Resources

What job should I do next?

Taking that next step in your career is tricky. Many of us stay far too long in unfulfilling jobs because we don’t know what to do next. Far from being a case of ‘grass is greener’, that yearning to be somewhere - anywhere - else is only natural, even if we don’t have a clear idea of what that ‘anywhere else’ looks like.

Often, the search for pastures new brings up the added issue that it’s sometimes not so much the place that’s pushing you away, but the role itself. That raw feeling in the pit of your stomach when viewing similar job specs is a fairly clear indication that a complete change is in order.

But how do you begin to look for that next role when you don’t even know what it looks like? The simple tips below will help you over this hurdle and identify the perfect next job for you.

List things you like (and don’t) Don’t listen to those who say it doesn’t matter whether you love your job or not. You spend nearly half of your waking hours at work, so identifying the things you like (and don’t like) to do is the perfect place to start. Try to be as detailed as possible - for example, instead of saying ‘I like communicating’, dig a little deeper. Do you like written or verbal communication? Do you like internal communication, like problem-solving with your team, or external communication, like working with clients or external partners? This list of carefully-considered likes and dislikes should form the founding element of your decision making process.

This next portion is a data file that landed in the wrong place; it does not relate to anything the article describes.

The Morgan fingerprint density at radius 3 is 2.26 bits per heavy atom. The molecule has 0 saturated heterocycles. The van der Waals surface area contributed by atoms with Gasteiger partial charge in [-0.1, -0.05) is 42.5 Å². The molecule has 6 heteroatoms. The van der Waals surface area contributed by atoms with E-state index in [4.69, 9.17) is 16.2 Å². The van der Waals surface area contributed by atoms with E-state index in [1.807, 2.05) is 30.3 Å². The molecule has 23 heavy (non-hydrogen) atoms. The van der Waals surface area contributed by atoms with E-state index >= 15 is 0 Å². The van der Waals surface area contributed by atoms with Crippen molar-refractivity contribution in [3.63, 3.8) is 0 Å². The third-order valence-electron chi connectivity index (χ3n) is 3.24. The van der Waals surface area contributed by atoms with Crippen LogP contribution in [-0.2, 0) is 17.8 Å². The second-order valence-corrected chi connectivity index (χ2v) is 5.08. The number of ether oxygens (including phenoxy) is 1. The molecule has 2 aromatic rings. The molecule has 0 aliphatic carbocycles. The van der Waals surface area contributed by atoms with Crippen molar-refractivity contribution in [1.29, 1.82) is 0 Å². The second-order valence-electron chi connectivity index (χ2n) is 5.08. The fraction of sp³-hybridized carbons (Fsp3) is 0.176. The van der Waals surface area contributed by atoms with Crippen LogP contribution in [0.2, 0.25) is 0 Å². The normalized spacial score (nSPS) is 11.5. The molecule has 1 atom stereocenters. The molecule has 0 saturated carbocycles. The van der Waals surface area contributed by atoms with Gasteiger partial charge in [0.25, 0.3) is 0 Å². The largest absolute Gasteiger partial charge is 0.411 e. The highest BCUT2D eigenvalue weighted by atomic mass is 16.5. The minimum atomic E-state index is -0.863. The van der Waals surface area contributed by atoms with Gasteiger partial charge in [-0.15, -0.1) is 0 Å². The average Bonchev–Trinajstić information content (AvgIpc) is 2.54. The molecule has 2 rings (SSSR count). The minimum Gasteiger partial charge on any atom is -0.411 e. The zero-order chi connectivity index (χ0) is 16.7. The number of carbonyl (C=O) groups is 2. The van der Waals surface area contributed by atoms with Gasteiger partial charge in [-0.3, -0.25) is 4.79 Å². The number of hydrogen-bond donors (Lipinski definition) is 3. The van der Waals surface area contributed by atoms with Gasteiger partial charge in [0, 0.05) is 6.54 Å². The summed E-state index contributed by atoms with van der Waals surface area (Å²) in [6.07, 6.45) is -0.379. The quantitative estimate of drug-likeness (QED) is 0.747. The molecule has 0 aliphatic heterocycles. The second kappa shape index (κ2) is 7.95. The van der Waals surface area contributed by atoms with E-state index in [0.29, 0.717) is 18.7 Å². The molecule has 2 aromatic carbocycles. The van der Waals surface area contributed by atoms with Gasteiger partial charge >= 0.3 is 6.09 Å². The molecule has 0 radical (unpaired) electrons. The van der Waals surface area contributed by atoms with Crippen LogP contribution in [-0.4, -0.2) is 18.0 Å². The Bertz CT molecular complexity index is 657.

List your skills (and weaknesses) Now you’ve listed what you like and dislike, it’s time to be honest with yourself. Where do your greatest strengths lie, and which areas cause you difficulty? Our natural inclination is to concentrate on weaknesses, as most of us feel uncomfortable listing the things we’re good at. This feeling also becomes apparent in our career development choices, as avenues are closed because ‘I need to learn to do this first’. While having an awareness of your weaknesses is healthy, that isn’t where your focus should be. Instead, concentrate on your strengths, and find roles that can make them even better.

Do your research Finally, it’s time to trawl the job boards looking for roles that fit your likes and strengths. Really make the effort to cast your net wider to roles and industries you may not have otherwise considered. Look closely at job specs to find outliers that may be the perfect fit for you.

It’s also important not to automatically write off a job because you don’t perfectly meet every requirement - if you’ve only got four years of experience in a particular area instead of the five that they’re asking for, you’ve probably got other transferrable skills that make up for it.

If you’re still struggling for direction, give the POST team a call, and we can help you match your skills to a role you’ll love.

← Back to all posts

Request a call back

Get in touch–